The enemy of my enemy is my friend. Jesus is the new enemy. A common target for their frustration. A common experience for them to share. Common ground for them to meet on. Anger can unite just as easily as it can divide. All that is needed is a mutual scapegoat. They both would rather not deal with him—passing him back and forth like a bomb that is about to explode. They both know what it is to bear the burden of public office and have to run cost benefit analyses that will keep the most people happy. Kill one man and this angry mob will be sated? Pretty tempting, especially when this man will say noting in his own defense. Guilty? Innocent? Those words mean nothing when it comes to keeping order. And order is what we need. It suits us both. We are the deciders. And we must decide which evils we can live with and which ones will make our lives too difficult. Nice to have a friend who understands. It’s hard work playing the villain. Lonely work. Heavy lies the head that wears the crown. If only they knew the power of leadership through sacrifice; through doing the right thing even if it was the unpopular thing. For that is how Jesus would lead us, and onward to a power far greater than any office in this world.
10The chief priests and the scribes stood by, vehemently accusing him. 11Even Herod with his soldiers treated him with contempt and mocked him; then he put an elegant robe on him, and sent him back to Pilate.
By-standers can help or hurt or do nothing. That is the power they hold in their hands. We are often the witnesses to injustice and choose either to let it continue, or, regrettably, to fan the flame of hatred. How often do we help? Here, they fling accusations like stones and it draws Herod and his crew into this orgy of hatred. An angry mob is highly contagious. How quickly our curiosity can turn to contempt when we don’t get what we want. Contempt for not bending to our will. How quickly we reject those who do not give us what we feel we deserve. What began as questions turns to mockery when not answered to our liking. Adorned in a fine robe, heavy with sarcasm and vicious irony. Humiliation is the goal now. Humiliate him and hand him over. The by-standers are where the real power lies. Had they been set on saving him, they could have. But they were not. They wanted him dead. And they are the ones who get their way.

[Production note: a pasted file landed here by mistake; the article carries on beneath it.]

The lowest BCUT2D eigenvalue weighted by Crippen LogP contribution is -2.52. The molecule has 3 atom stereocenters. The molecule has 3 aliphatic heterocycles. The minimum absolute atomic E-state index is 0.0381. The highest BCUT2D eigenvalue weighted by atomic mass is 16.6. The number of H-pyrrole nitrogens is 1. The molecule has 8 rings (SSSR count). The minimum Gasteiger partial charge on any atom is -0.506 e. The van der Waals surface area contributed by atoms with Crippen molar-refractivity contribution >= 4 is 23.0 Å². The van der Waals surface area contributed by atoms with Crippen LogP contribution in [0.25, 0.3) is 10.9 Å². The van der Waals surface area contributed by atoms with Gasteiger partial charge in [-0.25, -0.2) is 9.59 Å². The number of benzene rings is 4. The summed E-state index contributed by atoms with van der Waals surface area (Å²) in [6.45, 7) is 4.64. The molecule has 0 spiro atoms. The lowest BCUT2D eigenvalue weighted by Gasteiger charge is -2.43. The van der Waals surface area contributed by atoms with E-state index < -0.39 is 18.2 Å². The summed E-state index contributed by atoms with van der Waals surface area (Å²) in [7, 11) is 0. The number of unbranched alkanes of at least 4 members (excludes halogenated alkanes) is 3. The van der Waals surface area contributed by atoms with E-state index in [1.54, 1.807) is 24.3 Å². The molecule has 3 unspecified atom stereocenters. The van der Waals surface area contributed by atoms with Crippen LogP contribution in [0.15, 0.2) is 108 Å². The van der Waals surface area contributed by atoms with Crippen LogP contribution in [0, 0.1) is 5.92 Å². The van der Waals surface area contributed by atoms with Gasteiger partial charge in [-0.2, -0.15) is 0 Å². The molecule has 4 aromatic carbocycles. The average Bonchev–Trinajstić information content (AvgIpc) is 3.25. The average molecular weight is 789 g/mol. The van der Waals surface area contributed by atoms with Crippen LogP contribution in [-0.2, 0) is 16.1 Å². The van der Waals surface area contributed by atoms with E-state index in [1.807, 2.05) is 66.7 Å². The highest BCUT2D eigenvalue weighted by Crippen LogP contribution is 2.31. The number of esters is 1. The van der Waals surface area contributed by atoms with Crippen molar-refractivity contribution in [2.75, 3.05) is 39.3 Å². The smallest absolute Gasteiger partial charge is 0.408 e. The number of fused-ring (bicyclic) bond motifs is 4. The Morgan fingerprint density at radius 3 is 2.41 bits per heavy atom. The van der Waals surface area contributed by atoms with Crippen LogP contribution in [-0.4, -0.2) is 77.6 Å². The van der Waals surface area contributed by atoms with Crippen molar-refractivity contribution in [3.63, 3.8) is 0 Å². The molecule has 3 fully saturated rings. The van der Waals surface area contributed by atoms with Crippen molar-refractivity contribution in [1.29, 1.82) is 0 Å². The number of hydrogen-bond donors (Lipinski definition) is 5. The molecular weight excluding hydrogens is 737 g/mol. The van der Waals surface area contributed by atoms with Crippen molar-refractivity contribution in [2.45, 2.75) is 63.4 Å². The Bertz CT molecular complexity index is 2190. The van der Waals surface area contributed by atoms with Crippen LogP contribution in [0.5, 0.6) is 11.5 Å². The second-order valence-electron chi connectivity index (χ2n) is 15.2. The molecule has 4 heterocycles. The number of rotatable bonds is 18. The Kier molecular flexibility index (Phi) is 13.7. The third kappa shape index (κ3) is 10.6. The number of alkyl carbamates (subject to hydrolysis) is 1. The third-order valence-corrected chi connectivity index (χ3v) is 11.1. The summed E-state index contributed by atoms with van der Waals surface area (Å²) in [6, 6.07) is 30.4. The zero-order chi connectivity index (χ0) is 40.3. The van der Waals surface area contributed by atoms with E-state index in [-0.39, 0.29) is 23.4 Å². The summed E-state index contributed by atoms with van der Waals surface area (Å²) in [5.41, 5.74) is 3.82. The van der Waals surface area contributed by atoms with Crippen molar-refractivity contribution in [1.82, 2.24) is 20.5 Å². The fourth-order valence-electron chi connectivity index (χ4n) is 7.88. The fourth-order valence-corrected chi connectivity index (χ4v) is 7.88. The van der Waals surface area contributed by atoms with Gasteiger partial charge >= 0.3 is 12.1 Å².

Image: “Christ before King Herod (scene 14)” by 13th century Italian painter, Duccio Buoninsegna.
8When Herod saw Jesus, he was very glad, for he had been wanting to see him for a long time, because he had heard about him and was hoping to see him perform some sign. 9He questioned him at some length, but Jesus* gave him no answer.
Herod did you know? Did you know that this man was the one your father wiped out a generation trying to kill? Was the story of the prophecy and the wise men who gave your father the slip recounted over and over as your grew up? Or was it never mentioned again; all those innocents slaughtered (Matthew 2), and never given another thought? Did you know that this meeting was thirty-some-odd years in the making? The sins of the father here to be finished by the sins of the son. Is that why you were so eager to meet him? Did you know all this Herod? Did you inherit your hatred? Did your family line destine you for violence against this silent man? Or is your desire to kill him (Luke 13:31) born afresh in you? What is it in this silent prophet you all find so threatening and so fascinating? Are you so insecure in your power that you must eliminate any and all opposition? Are you, like your father, so cowardly that you stand by and let others carry out the deed you want done? So many questions, but you give us no answers.